Monday, 12 May 2014
Bellmont BC (Crowne Plaza Portland Downtown Convention Center Hotel)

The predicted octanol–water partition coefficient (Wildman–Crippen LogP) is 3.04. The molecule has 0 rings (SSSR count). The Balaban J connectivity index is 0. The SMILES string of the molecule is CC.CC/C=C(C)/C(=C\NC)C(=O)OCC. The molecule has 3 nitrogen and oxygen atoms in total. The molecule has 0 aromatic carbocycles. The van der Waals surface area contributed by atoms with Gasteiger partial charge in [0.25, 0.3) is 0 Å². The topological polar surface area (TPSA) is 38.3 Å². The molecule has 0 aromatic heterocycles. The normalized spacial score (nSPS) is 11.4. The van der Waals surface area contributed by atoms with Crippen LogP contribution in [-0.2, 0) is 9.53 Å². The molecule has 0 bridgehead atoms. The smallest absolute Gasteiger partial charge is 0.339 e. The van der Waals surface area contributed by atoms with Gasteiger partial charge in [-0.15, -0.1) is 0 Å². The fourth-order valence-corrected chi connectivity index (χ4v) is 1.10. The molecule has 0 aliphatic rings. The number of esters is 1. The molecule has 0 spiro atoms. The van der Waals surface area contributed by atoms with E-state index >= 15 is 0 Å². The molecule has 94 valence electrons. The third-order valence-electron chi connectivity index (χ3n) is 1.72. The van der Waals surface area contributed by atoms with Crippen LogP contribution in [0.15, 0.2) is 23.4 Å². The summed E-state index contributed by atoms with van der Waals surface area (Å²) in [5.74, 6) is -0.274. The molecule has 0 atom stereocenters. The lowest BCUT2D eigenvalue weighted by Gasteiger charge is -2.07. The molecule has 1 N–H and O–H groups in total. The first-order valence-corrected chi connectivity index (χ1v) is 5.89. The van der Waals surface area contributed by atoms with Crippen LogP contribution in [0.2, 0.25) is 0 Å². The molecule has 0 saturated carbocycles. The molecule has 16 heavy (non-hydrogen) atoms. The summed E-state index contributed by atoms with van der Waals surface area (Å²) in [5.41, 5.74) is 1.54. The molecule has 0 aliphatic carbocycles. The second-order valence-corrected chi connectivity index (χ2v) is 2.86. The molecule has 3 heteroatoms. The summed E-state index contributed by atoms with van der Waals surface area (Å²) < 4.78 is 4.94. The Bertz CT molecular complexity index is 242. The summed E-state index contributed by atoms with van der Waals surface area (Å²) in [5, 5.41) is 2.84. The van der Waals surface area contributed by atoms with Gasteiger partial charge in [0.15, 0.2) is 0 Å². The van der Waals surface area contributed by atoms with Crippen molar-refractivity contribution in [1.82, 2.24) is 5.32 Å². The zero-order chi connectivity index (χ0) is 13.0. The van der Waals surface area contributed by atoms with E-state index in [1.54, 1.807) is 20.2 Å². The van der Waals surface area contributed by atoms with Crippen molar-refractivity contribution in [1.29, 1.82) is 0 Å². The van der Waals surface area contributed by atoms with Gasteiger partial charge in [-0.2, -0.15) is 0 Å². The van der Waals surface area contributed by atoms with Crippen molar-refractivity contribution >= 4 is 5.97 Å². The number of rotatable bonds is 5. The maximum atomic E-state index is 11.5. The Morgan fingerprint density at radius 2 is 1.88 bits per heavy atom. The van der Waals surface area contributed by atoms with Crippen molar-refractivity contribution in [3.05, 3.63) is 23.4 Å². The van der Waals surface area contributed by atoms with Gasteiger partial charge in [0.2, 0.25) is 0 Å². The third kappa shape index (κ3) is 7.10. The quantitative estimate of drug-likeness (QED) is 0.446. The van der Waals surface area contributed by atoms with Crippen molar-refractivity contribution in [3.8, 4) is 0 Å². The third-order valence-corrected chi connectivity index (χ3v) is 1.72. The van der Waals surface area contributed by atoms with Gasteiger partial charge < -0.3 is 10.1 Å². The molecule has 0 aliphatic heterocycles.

The importance of phenological research for understanding the consequences of global environmental change on vegetation is highlighted in the most recent IPCC reports. Collecting time series of phenological events, at a variety of scales, appears to be of crucial importance to better understand how vegetation systems respond to climatic regimes fluctuations, and, consequently, to develop effective management and adaptation strategies. Some concerns are related to traditional monitoring of phenology: recording observations dates is labor intensive and costly; quality of data depends heavily upon the observational skills and effort of the observers; data can be affected to a certain degree of subjective inaccuracy; they are typically discontinuous and geographically limited. Moreover, they are typically made on a limited number of individuals, across a limited geographic area or a specific site. Other methods based on satellite remote sensing are used to quantify the seasonal patterns of development and senescence of vegetation (land surface phenology) but they operate at coarse spatial and temporal resolution, and at a regional or larger scale. To overcome the limitation of field observations by individuals, and to scale between ground-based sampling and regional-scale satellite sampling, different approaches for vegetation monitoring based on near-surface remote sensing have been proposed in recent researches. These techniques use radiometric instruments or imaging sensors to quantify, at high temporal resolution, the seasonal changes in the optical properties of the vegetation canopy. In this study, a new system to identify vegetation changes, and in particular the phenological behavior of shrubland species, based on digital image sensors, is presented. The Automated Phenological Observation System (APOS) was developed and tested under the INCREASE EU-funded research infrastructure project (an Integrated Network on Climate Change Research), which is based upon large scale field experiments with non-intrusive manipulations of temperature and precipitation. The general architecture of APOS includes several components that perform the following major functions: (1) image acquisition, made using a camera connected to a robot, so as to frame and pan an area in accordance with the visual coverage of the experimental site; (2) image transmission, permitted by a modem-router for broadband access to Internet; (3) image processing (image stitching and elaboration) made by a remote computer. Optimization of the camera-plot focus distance and parameters values for the specific visual coverage of the experimental site were obtained using a specifically developed custom software. Phenology of shrubland was monitored since May 2012. The application of new technologies such as digital imaging systems for detecting vegetation and plant phenology changes appeared to be promising for several reasons: (i) new technologies can make data collection cheaper and easier reducing labor and costs of field observations, (ii) new monitoring tools will exponentially increase rates of data collection, and (iii) long term data collection projects and large, long-term standardized data sets can be easier obtained because data can be systematically recorded and permanently stored.
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